WASHINGTON, March 1 (UPI) -- U.S. Senate leaders are near agreement on creation of an agency to protect consumers of financial products and services, sources close to the talks said Monday.
Senate Banking Committee Chairman Chris Dodd, D-Conn., and Sen. Bob Corker, R-Tenn., are close to agreement on a proposal that would require congressional Democrats to make significant concessions on reform legislation, The Washington Post reported.
Citing three sources described as familiar with the negotiations, the newspaper said Dodd and Corker were working on a proposal that would have such a regulator, within the Federal Reserve, appointed by the White House, with power to write rules on consumer protection, but leave enforcement up to banking regulators.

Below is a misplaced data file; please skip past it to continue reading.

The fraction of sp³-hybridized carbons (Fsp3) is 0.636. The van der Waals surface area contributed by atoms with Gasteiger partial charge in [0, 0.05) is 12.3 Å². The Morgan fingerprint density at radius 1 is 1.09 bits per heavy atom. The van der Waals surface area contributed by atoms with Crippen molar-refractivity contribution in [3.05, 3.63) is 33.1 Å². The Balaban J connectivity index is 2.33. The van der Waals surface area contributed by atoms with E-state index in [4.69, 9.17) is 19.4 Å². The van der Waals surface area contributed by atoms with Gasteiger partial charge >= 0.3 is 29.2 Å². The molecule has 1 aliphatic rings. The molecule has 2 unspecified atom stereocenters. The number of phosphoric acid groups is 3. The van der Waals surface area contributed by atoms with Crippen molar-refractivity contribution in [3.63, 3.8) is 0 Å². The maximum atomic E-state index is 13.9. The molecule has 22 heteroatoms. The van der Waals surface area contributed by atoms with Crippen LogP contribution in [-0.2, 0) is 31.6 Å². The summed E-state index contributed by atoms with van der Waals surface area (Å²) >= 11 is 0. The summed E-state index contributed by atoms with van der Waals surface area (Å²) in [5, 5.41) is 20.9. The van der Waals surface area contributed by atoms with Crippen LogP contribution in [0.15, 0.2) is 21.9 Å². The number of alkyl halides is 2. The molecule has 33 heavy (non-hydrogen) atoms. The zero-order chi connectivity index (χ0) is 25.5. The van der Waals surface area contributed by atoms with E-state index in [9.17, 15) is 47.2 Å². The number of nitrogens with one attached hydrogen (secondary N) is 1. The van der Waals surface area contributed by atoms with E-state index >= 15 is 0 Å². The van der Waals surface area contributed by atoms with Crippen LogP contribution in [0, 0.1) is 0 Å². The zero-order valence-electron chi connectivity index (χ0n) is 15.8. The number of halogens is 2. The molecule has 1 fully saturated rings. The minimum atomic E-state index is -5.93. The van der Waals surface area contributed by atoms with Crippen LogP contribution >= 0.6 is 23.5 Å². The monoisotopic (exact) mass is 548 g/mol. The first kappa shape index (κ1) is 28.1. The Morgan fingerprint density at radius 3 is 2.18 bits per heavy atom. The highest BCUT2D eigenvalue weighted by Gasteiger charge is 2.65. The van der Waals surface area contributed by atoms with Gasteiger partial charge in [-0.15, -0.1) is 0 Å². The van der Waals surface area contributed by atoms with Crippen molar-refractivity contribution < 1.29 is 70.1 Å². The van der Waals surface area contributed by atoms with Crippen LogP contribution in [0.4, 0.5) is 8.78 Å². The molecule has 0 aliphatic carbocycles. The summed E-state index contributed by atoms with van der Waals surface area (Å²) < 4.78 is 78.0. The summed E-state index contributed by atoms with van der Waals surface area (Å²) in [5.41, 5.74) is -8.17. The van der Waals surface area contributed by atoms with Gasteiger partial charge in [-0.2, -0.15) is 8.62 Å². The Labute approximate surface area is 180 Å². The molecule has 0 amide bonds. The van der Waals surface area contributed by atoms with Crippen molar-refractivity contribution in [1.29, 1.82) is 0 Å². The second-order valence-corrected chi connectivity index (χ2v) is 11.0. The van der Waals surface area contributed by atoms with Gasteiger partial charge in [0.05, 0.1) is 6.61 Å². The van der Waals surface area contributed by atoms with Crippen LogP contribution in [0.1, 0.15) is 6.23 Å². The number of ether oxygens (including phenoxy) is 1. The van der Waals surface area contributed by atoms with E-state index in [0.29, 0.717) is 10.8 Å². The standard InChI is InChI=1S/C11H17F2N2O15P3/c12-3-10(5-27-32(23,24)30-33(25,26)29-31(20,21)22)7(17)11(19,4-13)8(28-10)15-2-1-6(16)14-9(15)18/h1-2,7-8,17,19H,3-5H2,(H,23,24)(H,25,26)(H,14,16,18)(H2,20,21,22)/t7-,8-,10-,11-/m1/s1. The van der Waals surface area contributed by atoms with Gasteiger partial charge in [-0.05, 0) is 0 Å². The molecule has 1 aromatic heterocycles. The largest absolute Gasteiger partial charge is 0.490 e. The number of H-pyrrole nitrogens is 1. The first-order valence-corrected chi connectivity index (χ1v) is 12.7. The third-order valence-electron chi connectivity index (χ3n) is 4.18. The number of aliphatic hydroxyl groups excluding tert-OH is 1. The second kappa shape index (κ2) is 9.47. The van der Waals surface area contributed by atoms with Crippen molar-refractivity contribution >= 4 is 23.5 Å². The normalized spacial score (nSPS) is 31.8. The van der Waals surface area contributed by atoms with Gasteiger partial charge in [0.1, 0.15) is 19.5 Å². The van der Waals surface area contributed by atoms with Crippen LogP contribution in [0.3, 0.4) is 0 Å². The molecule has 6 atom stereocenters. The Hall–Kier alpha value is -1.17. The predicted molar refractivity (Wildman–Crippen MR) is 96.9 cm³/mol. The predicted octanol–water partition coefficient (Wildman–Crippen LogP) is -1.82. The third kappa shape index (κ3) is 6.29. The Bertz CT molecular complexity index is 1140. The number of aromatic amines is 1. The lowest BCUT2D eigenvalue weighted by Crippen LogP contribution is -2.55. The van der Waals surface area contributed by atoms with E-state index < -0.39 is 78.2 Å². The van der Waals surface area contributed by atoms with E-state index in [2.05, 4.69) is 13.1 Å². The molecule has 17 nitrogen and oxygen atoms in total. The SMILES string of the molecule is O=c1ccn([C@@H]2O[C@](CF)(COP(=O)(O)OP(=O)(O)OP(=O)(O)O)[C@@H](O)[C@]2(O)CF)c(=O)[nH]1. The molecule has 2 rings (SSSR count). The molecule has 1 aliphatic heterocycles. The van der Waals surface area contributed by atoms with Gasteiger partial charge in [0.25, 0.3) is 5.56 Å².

Among the remaining unresolved issues are the scope of a regulator's authority to make rules and whether such rules would cover financial institutions besides banks, the Post said.
"We do not have an agreement yet," Kirstin Brost, a spokeswoman for Dodd, said. "(Dodd) hopes to have a consensus bill in the coming days."